Creating safe spaces: How a Therapeutic Recreation student is championing trans-inclusive policies

By Ming Yeung, Marketing and Communications

As a trans non-binary personal trainer, Anna Parrish knows better than anyone how hard it can be for trans folks to take part in sports and recreation. The feeling of alienation they felt in the gender-assigned facilities nearly stopped them from participating. That’s why Anna is asking policymakers to create trans-inclusive policies and staff training within recreation facilities via their research. 

Since they earned their Bachelor of Kinesiology at the University of Alberta 10 years ago, Anna has been training a wide array of people while fighting to create safe and inclusive recreation spaces for gender-diverse populations.

Finding a holistic approach to health

One of Anna’s first opportunities to support their community was by creating TransFit in 2019 – B.C.’s first provincially supported trans-centric fitness program. Unfortunately, shortly after the TransFit program started, all classes had to move online due to COVID-19. 

The pandemic upended Anna’s life. All the gyms temporarily closed, leaving Anna to lose the majority of their work for six months. They began to consider what else they could do for a living, but they didn’t want to completely switch gears or abandon their realm of expertise. So once Anna discovered Douglas’s Therapeutic Recreation program, they applied right away, ultimately entering as a Third Year Access student.  

Anna is glad they made that choice. “What I love about Therapeutic Recreation is that it blends the physical aspects of health with other forms of health. It’s more based on counselling and supporting people emotionally. And that’s what was missing for me from personal training. It’s that extra piece of overall mental health, emotional health, social health, all these other things that don’t fall into the realm of physical health,” Anna says.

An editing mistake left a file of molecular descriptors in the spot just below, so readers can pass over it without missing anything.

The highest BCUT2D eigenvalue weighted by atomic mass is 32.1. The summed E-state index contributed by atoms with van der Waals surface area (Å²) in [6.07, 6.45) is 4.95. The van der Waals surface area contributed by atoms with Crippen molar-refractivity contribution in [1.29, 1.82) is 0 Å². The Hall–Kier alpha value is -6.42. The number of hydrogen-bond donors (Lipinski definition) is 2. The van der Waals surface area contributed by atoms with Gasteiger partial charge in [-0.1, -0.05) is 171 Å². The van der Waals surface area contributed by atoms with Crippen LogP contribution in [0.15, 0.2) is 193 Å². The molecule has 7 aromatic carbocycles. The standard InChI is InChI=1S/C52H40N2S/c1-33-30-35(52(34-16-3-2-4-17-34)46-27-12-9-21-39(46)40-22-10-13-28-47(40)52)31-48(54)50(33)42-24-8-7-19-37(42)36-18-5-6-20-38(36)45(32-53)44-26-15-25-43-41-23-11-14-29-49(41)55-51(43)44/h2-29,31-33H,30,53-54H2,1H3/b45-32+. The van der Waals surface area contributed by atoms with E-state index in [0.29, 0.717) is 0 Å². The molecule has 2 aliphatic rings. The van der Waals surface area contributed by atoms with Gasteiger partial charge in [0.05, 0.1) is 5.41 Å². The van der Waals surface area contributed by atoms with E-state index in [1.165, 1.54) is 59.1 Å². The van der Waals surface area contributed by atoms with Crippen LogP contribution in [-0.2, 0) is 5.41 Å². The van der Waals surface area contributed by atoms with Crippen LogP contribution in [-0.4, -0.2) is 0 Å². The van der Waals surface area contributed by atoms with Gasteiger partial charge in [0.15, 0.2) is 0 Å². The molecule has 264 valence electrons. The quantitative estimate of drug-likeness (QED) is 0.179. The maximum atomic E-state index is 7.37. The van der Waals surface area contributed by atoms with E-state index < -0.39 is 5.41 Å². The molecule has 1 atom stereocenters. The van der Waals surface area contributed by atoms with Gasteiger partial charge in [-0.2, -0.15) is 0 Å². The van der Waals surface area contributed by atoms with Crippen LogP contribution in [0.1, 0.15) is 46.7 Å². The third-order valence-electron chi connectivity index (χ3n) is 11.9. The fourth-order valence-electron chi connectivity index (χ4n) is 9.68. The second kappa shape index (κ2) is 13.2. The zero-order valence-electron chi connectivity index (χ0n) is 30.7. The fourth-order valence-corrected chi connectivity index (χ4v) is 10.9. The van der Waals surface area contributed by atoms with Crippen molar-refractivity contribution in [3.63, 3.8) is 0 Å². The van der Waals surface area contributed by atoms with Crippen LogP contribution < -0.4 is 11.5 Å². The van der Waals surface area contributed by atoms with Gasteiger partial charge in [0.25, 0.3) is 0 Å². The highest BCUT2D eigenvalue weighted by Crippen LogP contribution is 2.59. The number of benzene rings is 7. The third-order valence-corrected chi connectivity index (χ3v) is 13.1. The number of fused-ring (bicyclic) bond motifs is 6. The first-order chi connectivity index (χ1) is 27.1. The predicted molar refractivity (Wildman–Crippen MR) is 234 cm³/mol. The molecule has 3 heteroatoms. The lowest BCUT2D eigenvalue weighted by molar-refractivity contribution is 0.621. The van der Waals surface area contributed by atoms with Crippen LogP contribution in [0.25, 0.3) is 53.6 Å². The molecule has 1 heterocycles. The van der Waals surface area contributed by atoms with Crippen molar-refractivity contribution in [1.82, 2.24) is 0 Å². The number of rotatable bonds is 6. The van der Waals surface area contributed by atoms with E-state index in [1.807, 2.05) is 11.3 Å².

When choosing a research project for one of their classes, Anna saw an opportunity to explore a topic close to them – the factors that increase recreation engagement within the transgender community in the Lower Mainland. 

“A one-size-fits-all approach is not going to be effective because of all the variation in trans people’s experiences, so it is important for policymakers to be educated on the different experiences within the community.”

They wanted to explore this topic because much of the existing research on transgender recreation engagement focuses on trans men, trans women and medical transition. Meanwhile, Anna feels that non-binary people are being left out.  

“The studies that I’ve read are often reinforcing stereotypes around trans people and who they are. They don’t really include a lot of people like me who are other genders outside the gender binary,” Anna says.  

“I wanted to look at what makes recreation better and safer, and what actually works. Rather than focusing on all the barriers that prevent trans people from engaging with recreation, I’d ask what creates more safety and inclusion, and what actually helps people feel they can access things safely.” 

Getting older and feeling less safe

Anna collected data through an online survey of 13 anonymous transgender individuals, ages 26-53, who engage in recreation.  

They found that trans people’s feelings of safety within recreation were shaped by all kinds of factors. One major factor was the environment – participants felt safer when there were universal washrooms or changerooms available. But the study reveals that internal factors such as body satisfaction and fear of transphobia also have a significant impact. And that fear could hinder trans people from using them.